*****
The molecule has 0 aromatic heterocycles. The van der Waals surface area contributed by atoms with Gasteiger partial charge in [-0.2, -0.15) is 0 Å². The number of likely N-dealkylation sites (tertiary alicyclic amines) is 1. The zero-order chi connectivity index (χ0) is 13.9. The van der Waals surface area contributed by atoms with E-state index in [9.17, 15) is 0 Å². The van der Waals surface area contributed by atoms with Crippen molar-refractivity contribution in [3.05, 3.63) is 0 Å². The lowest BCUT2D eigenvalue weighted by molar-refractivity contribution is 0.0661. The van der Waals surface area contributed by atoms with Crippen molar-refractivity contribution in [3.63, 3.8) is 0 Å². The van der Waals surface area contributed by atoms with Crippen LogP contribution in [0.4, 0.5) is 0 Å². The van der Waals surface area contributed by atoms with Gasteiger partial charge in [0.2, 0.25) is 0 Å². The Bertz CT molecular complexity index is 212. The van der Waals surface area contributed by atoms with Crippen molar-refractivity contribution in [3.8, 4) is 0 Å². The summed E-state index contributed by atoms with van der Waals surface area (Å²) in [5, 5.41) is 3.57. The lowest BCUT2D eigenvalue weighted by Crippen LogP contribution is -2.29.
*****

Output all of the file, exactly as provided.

The molecule has 0 aromatic heterocycles. The van der Waals surface area contributed by atoms with Gasteiger partial charge in [-0.2, -0.15) is 0 Å². The number of likely N-dealkylation sites (tertiary alicyclic amines) is 1. The zero-order chi connectivity index (χ0) is 13.9. The van der Waals surface area contributed by atoms with E-state index in [9.17, 15) is 0 Å². The van der Waals surface area contributed by atoms with Crippen molar-refractivity contribution in [3.05, 3.63) is 0 Å². The lowest BCUT2D eigenvalue weighted by molar-refractivity contribution is 0.0661. The van der Waals surface area contributed by atoms with Crippen molar-refractivity contribution in [3.63, 3.8) is 0 Å². The van der Waals surface area contributed by atoms with Crippen LogP contribution in [0.4, 0.5) is 0 Å². The van der Waals surface area contributed by atoms with Gasteiger partial charge in [0.2, 0.25) is 0 Å². The Bertz CT molecular complexity index is 212. The van der Waals surface area contributed by atoms with Crippen molar-refractivity contribution in [3.8, 4) is 0 Å². The summed E-state index contributed by atoms with van der Waals surface area (Å²) in [5, 5.41) is 3.57. The lowest BCUT2D eigenvalue weighted by Crippen LogP contribution is -2.29.